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Science File | IN BRIEF

Caribbean Coral Gets Glow From Bacteria

August 14, 2004|From Times Staff and Wire Reports

The soft orange glow of a common Caribbean coral comes not from the coral itself but from bacteria that live inside it, U.S. scientists reported in this week's Science. And the bacteria also break down nitrogen molecules in seawater to produce ammonia that helps nourish the coral, the University of New Hampshire researchers said.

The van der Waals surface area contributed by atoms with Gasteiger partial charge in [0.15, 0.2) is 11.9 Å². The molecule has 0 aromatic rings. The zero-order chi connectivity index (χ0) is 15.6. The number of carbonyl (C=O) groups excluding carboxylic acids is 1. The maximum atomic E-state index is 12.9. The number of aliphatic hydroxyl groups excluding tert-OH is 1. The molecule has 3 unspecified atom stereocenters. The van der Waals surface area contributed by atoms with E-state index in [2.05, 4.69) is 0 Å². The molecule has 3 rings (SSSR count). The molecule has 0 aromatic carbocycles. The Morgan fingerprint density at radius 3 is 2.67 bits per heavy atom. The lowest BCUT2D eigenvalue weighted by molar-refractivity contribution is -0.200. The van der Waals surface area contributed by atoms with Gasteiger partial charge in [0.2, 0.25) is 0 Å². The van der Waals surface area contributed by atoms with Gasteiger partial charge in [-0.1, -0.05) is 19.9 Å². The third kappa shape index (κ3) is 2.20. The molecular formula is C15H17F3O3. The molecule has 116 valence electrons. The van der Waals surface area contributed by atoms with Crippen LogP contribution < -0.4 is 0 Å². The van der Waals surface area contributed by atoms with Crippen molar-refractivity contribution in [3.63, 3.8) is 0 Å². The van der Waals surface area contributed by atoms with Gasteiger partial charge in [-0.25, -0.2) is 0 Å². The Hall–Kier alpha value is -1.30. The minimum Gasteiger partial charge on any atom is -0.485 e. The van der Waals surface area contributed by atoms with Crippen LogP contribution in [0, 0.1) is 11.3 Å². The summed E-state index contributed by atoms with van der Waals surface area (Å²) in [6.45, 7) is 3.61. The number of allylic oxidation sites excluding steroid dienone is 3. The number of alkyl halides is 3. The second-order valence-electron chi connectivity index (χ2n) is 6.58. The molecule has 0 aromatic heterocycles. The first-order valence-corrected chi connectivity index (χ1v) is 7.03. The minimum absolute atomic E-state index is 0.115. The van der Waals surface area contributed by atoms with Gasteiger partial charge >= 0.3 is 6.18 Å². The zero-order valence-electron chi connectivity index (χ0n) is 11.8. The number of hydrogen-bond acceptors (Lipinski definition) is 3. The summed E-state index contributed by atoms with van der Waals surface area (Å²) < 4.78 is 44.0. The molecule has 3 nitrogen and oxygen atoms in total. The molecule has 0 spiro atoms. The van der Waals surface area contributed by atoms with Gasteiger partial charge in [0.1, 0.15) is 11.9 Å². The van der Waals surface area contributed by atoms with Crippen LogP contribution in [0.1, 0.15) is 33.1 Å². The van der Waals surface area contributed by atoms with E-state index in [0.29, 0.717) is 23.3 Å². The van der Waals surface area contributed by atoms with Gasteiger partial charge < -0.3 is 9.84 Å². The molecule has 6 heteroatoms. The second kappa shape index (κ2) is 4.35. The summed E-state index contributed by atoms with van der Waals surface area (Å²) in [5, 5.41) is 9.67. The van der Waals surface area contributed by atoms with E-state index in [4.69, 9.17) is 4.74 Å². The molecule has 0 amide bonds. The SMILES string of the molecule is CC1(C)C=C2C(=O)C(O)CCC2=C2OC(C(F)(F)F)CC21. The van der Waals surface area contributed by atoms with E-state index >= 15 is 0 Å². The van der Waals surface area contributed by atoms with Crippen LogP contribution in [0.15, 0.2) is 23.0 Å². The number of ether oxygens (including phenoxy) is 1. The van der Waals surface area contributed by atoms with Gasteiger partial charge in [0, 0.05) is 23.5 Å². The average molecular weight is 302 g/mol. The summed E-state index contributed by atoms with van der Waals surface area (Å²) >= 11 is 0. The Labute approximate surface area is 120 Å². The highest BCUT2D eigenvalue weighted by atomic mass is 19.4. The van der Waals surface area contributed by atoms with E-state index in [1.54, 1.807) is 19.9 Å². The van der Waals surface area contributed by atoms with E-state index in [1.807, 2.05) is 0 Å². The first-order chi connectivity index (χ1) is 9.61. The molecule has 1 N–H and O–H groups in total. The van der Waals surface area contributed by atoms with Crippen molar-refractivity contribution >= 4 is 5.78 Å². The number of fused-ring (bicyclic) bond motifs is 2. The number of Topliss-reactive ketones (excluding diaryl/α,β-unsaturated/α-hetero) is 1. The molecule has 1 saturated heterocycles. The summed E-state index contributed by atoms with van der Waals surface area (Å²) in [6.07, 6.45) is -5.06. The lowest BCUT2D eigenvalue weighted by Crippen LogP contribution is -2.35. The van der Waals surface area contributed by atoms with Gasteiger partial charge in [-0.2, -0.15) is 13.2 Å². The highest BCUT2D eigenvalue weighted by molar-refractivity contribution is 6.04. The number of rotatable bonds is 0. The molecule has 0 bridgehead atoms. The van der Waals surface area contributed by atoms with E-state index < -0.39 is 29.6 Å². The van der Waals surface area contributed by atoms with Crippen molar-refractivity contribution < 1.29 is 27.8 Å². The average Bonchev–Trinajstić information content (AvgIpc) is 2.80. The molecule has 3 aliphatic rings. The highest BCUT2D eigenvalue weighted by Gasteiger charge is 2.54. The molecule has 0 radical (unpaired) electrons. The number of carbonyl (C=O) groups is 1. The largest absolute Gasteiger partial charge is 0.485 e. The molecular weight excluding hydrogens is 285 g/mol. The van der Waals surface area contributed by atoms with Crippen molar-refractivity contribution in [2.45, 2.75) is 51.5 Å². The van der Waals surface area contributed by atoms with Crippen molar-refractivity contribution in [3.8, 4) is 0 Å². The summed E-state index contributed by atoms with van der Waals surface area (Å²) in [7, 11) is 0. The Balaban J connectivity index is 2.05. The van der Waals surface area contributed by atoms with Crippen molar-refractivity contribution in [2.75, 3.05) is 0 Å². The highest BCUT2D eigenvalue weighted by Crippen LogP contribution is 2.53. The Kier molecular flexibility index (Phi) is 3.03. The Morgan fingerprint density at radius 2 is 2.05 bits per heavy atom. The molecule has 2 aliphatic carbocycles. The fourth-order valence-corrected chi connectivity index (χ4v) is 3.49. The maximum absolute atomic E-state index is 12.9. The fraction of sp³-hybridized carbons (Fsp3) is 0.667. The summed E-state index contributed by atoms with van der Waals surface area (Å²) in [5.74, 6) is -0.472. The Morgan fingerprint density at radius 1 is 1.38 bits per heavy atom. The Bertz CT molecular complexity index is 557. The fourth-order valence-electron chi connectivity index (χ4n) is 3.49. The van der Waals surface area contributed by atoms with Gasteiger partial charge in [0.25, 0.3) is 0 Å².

The Caribbean great star coral, known scientifically as Montastraea cavernosa, grows in formations that resemble large boulders or rock shelves and often emits a fluorescent glow, typical of the algae known as zooxanthellae. But the coral also glows during the day, and that glow is produced by the cyanobacteria, they said.

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